MONTROSE COUNTY – The ring tone on Renzo DelPiccolo’s cell phone is the high screech of a red tail hawk.
I only heard it once. Mostly, Renzo was listening to the emergency radio in his Colorado Division of Wildlife pickup as we bounced up a dirt road on Sims Mesa before dawn. Renzo is the Area Wildlife Manager in the Montrose office. During hunting season – we were in fourth season, Combined Limited Deer and Elk – Renzo and the other officers try to get out as much as possible in “game warden” mode. Law enforcement is only about 15-20 percent of the job, he told me, but it’s an important part. Renzo always wears his sidearm.
Sometimes it’s a difficult balance. Wildlife officers in Colorado, unlike some neighboring states, are trained wildlife biologists. They do hard science. They trap and collar animals for survival studies. They advise on habitat preservation and restoration. They work with endangered species. But they also take calls on big-game poaching, on trespassing, on illegal night hunting, on felons in possession of firearms. “It can be a little hair-raising at times,” he said.
As we rolled up Government Springs Road in first light, Renzo spotted a white pickup with an ATV trailer parked off in the sagebrush. “Very interesting,” he said, backing up to get a clear look at the license plates. “I ran into those guys a couple of days ago. They were sitting out in a meadow with scopes and sights and all kind of fancy optics. And they refused to tell me what they were up to. They didn’t have their rifles with them. But they were obviously watching something. Probably trophy hunters.”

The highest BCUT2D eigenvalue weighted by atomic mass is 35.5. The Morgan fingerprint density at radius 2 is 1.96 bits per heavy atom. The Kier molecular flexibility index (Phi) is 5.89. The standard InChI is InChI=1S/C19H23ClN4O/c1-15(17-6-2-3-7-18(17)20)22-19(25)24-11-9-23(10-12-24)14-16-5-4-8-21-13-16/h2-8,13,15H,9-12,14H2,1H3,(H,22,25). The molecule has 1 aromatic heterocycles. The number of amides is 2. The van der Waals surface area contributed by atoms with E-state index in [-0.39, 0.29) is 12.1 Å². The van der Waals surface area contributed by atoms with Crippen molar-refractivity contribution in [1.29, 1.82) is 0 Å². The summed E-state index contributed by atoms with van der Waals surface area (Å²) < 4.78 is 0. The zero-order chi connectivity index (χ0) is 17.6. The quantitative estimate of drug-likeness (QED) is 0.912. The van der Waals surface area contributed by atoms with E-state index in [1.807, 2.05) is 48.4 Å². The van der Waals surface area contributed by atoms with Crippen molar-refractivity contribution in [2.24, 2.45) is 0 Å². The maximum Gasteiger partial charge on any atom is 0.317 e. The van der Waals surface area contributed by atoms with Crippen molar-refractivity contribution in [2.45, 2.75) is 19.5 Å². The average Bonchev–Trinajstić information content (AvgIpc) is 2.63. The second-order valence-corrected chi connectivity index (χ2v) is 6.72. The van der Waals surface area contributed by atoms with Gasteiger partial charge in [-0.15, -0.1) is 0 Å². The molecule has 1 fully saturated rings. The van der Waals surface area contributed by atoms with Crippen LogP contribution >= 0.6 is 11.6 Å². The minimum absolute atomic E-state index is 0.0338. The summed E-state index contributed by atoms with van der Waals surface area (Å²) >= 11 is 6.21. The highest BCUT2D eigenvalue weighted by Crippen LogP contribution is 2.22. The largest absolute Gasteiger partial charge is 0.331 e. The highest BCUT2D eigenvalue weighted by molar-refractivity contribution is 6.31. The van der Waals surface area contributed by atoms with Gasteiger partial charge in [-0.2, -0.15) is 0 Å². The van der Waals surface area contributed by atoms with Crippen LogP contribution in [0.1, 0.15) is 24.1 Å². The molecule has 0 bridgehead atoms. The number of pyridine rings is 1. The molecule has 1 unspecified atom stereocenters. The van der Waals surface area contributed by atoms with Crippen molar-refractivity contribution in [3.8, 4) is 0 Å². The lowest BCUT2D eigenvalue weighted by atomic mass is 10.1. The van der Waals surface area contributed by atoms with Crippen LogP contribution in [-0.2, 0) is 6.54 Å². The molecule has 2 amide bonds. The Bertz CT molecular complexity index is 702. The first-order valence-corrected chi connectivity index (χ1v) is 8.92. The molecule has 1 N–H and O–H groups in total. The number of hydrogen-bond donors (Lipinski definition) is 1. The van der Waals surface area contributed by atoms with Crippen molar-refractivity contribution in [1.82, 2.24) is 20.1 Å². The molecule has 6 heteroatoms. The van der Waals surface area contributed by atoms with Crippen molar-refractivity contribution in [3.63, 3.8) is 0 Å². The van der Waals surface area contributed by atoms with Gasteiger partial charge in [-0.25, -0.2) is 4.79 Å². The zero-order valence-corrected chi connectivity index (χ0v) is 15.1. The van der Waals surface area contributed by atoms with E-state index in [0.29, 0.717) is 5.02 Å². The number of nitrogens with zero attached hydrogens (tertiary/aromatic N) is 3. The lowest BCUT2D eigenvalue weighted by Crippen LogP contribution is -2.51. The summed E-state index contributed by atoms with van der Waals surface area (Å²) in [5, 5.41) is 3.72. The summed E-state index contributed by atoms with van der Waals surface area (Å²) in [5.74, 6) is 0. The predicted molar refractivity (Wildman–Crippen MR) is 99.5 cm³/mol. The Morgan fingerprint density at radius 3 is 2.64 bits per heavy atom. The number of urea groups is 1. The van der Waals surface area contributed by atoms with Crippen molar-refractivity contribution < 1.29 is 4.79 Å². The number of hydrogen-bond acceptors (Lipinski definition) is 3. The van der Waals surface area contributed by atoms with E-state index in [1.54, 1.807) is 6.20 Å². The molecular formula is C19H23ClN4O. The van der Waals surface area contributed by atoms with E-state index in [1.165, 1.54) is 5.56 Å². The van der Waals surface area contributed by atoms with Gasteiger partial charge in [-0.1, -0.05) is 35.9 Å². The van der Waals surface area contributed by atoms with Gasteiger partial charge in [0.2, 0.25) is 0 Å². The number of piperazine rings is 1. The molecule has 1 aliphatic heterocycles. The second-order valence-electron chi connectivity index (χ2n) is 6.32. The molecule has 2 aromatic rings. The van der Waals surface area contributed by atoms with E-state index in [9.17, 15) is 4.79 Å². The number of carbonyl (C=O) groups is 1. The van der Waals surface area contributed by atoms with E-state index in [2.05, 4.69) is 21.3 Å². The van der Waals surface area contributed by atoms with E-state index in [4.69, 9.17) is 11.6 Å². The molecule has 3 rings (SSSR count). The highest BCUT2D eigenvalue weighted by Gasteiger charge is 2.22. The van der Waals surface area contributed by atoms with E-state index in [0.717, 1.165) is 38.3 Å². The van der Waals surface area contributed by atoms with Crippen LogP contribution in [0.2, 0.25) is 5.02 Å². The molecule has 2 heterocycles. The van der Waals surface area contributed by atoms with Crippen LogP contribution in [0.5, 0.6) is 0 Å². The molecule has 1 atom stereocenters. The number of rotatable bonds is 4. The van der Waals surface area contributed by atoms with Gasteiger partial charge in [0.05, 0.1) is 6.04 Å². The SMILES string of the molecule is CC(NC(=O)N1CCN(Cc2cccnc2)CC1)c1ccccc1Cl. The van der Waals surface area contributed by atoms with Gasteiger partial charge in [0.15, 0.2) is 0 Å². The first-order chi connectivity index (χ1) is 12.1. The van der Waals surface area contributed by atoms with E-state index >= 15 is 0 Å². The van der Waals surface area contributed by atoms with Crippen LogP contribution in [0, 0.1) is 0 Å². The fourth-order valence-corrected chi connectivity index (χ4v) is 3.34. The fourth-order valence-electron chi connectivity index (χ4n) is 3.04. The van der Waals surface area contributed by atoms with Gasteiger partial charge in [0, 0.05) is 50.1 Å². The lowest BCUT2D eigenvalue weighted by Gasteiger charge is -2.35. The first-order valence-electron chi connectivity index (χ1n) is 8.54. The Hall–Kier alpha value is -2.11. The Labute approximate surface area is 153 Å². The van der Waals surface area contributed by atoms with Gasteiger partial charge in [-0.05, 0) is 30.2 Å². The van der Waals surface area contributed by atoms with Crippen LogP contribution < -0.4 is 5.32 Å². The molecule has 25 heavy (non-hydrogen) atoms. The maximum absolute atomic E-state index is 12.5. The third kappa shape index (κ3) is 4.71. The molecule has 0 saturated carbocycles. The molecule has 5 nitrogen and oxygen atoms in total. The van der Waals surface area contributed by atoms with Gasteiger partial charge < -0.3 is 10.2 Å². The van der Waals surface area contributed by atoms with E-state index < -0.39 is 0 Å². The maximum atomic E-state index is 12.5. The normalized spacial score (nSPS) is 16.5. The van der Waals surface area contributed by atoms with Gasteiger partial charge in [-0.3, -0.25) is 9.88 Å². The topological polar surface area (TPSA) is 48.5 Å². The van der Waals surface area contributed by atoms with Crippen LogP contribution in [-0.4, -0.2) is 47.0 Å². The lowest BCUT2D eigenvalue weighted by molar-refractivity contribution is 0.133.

Renzo called dispatch and asked them to run the plates. They came back “clear” – no problems with the owner. Renzo thought about hiking out to try to find them, then thought better of it. “Maybe later,” he said.
We turned onto Wildcat Road and climbed to where the double-track was barely visible on the bedrock. A dawn wind whipped the long-needle branches of ponderosa pines. Up ahead, a pickup with hunter-orange inside pulled aside to meet us. “I’m going to check their licenses and their rifles,” Renzo told me. “You’re welcome to get out, too. Just pay attention. And don’t get between me and them.”
Later Renzo told me that “officer safety is ingrained in you. You’re constantly watching people’s hands, you’re watching movements inside the cab. These are people with guns. And knives. You’re looking for blood on their clothes, any evidence of a kill – deer hair on the tailgate.”
It turned out this couple – a man and a woman – had drawn the proper license for the season. So that was in order. Where are your caps? Renzo asked. They had vests on but no orange caps. We thought it was just a matter of square inches of orange, they said. Yes, Renzo replied, but a percentage of those inches have to be on your head. “What if you were working the oaks here? And the only thing visible was your head?
“I’m going to check your rifle now,” Renzo said moving around to the passenger door as the woman handed the rifle out. “Don’t drop my baby,” the man said plaintively. A quick check showed no cartridge in the chamber, so that was OK, too.
Renzo is by nature a gregarious person. He went into chat mode. He wouldn’t write them a ticket for the caps. “Just stop in at Walmart; three bucks each.” He asked if they’d seen any elk. They hadn’t. Just a lot of beds. “I guess that’s why they call it hunting,” Renzo joked, and we parted company.